August 2017: Neuropsychologia
https://www.readbyqxmd.com/read/27882927/global-gain-modulation-generates-time-dependent-urgency-during-perceptual-choice-in-humans
#11
Peter R Murphy, Evert Boonstra, Sander Nieuwenhuis
Decision-makers must often balance the desire to accumulate information with the costs of protracted deliberation. Optimal, reward-maximizing decision-making can require dynamic adjustment of this speed/accuracy trade-off over the course of a single decision. However, it is unclear whether humans are capable of such time-dependent adjustments. Here, we identify several signatures of time-dependency in human perceptual decision-making and highlight their possible neural source. Behavioural and model-based analyses reveal that subjects respond to deadline-induced speed pressure by lowering their criterion on accumulated perceptual evidence as the deadline approaches...
November 24, 2016: Nature Communications
https://www.readbyqxmd.com/read/27807173/correlation-between-pupil-size-and-subjective-passage-of-time-in-non-human-primates
#12
COMPARATIVE STUDY
Tomoki W Suzuki, Jun Kunimatsu, Masaki Tanaka
Our daily experience of time is strongly influenced by internal states, such as arousal, attention, and mood. However, the underlying neuronal mechanism remains largely unknown. To investigate this, we recorded pupil diameter, which is closely linked to internal factors and neuromodulatory signaling, in monkeys performing the oculomotor version of the time production paradigm. In the self-timed saccade task, animals were required to make a memory-guided saccade during a predetermined time interval following a visual cue...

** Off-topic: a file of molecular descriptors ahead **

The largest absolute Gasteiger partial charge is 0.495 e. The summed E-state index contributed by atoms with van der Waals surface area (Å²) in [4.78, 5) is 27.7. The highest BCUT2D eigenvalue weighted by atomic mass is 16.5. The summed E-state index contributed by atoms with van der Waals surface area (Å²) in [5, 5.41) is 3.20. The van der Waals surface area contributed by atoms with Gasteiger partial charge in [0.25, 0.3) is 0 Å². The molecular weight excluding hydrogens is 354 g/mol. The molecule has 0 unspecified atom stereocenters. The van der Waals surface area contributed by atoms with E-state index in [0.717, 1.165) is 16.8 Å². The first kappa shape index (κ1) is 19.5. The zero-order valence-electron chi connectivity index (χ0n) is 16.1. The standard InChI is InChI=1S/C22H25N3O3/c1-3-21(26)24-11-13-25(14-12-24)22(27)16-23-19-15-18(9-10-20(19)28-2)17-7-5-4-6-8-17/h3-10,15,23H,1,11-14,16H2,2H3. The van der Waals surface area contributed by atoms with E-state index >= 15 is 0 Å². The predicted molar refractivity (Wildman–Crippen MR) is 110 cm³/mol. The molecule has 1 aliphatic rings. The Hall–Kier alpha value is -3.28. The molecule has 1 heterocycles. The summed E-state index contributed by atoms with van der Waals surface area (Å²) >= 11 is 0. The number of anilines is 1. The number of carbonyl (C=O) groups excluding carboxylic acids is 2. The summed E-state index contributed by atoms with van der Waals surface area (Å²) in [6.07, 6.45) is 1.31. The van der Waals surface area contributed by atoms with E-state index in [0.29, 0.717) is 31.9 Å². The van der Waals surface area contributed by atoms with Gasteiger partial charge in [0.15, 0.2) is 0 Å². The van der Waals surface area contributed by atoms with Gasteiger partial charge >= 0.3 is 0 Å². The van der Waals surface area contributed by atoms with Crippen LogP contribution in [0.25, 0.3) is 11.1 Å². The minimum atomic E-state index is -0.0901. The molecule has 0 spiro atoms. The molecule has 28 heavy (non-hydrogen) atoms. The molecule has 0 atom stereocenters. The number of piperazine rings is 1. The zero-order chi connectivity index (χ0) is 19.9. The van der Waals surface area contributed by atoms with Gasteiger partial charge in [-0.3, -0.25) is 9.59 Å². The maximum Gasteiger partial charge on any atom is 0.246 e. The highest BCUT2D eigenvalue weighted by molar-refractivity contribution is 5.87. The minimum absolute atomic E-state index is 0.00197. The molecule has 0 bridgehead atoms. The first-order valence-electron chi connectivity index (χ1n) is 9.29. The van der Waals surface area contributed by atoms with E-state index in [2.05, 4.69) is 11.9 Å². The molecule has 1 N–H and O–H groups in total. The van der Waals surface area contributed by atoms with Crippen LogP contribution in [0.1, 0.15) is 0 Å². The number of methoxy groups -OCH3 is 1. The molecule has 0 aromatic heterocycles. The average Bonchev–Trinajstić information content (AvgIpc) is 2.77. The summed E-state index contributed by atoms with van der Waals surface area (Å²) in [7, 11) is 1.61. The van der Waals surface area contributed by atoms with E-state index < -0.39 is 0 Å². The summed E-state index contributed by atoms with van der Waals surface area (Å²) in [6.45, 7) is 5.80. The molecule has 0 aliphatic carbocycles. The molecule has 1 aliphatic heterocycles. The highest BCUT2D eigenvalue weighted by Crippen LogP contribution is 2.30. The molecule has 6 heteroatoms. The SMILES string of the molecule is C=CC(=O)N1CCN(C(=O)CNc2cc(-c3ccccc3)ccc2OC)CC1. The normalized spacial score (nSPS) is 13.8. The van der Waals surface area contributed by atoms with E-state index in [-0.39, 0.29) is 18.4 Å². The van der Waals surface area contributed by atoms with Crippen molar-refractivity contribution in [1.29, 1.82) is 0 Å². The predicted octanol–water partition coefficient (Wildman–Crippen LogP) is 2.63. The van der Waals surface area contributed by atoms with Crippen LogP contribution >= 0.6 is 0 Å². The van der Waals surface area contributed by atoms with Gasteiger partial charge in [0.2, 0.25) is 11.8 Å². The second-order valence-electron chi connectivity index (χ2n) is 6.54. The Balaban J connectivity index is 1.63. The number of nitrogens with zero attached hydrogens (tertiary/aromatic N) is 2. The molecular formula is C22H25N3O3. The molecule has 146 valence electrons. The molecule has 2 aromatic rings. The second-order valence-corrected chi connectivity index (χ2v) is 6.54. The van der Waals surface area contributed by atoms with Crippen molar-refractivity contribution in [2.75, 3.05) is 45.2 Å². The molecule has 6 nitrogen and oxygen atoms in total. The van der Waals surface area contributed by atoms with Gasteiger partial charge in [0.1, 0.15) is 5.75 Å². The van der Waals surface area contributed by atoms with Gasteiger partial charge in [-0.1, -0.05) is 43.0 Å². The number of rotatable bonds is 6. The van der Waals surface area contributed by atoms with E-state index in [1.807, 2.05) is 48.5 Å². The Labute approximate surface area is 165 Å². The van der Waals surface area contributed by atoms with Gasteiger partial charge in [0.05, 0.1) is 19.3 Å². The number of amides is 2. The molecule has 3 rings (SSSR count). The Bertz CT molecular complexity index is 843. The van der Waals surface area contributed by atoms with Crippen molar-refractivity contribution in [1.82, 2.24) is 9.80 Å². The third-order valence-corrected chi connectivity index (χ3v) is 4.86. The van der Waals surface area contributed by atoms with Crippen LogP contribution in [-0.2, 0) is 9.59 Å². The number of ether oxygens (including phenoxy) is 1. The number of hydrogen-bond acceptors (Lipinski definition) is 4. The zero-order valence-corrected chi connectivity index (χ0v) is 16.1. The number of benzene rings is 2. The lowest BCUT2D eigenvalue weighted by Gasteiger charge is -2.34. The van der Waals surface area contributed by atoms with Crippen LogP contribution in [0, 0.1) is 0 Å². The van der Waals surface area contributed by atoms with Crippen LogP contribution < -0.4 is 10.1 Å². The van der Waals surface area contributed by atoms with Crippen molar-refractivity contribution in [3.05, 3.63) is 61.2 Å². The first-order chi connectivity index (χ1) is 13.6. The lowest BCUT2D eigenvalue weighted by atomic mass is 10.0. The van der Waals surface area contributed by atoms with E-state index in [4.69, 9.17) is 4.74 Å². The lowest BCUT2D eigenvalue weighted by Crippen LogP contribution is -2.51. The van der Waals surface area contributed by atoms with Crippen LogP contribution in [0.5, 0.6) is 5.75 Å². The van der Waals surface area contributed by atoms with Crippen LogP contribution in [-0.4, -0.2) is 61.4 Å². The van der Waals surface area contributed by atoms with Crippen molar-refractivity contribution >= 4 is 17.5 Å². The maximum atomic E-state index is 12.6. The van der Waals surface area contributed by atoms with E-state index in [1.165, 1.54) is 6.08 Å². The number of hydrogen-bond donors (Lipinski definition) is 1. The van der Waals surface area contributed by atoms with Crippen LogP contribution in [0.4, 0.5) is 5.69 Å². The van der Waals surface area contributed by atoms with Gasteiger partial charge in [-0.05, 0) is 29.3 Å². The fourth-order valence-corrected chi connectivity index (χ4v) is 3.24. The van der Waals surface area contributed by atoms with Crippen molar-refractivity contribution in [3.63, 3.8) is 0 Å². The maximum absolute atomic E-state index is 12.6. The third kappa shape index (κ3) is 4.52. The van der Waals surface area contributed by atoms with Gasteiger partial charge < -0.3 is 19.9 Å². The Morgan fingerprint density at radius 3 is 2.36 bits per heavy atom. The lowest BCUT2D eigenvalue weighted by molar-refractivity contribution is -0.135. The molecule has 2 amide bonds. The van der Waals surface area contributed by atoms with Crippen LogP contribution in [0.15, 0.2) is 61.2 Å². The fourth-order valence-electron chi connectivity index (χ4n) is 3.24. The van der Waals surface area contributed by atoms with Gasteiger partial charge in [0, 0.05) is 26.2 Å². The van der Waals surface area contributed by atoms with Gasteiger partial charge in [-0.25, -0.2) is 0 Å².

November 2, 2016: Journal of Neuroscience: the Official Journal of the Society for Neuroscience
https://www.readbyqxmd.com/read/27571023/-shifts-in-attention-during-mental-fatigue-evidence-from-subjective-behavioral-physiological-and-eye-tracking-data-correction-to-hopstaken-et-al-2016
#13
(no author information available yet)
Reports an error in "Shifts in attention during mental fatigue: Evidence from subjective, behavioral, physiological, and eye-tracking data" by Jesper F. Hopstaken, Dimitri van der Linden, Arnold B. Bakker, Michiel A. J. Kompier and Yik Kiu Leung ( Journal of Experimental Psychology: Human Perception and Performance , 2016[Jun], Vol 42[6], 878-889). In the article, there were formatting errors in columns 1 through 8 of Table 2. The correct table is present in the erratum. (The following abstract of the original article appeared in record 2016-01220-001...
September 2016: Journal of Experimental Psychology. Human Perception and Performance
https://www.readbyqxmd.com/read/27545409/incentives-and-children-s-dietary-choices-a-field-experiment-in-primary-schools
#14
Michèle Belot, Jonathan James, Patrick Nolen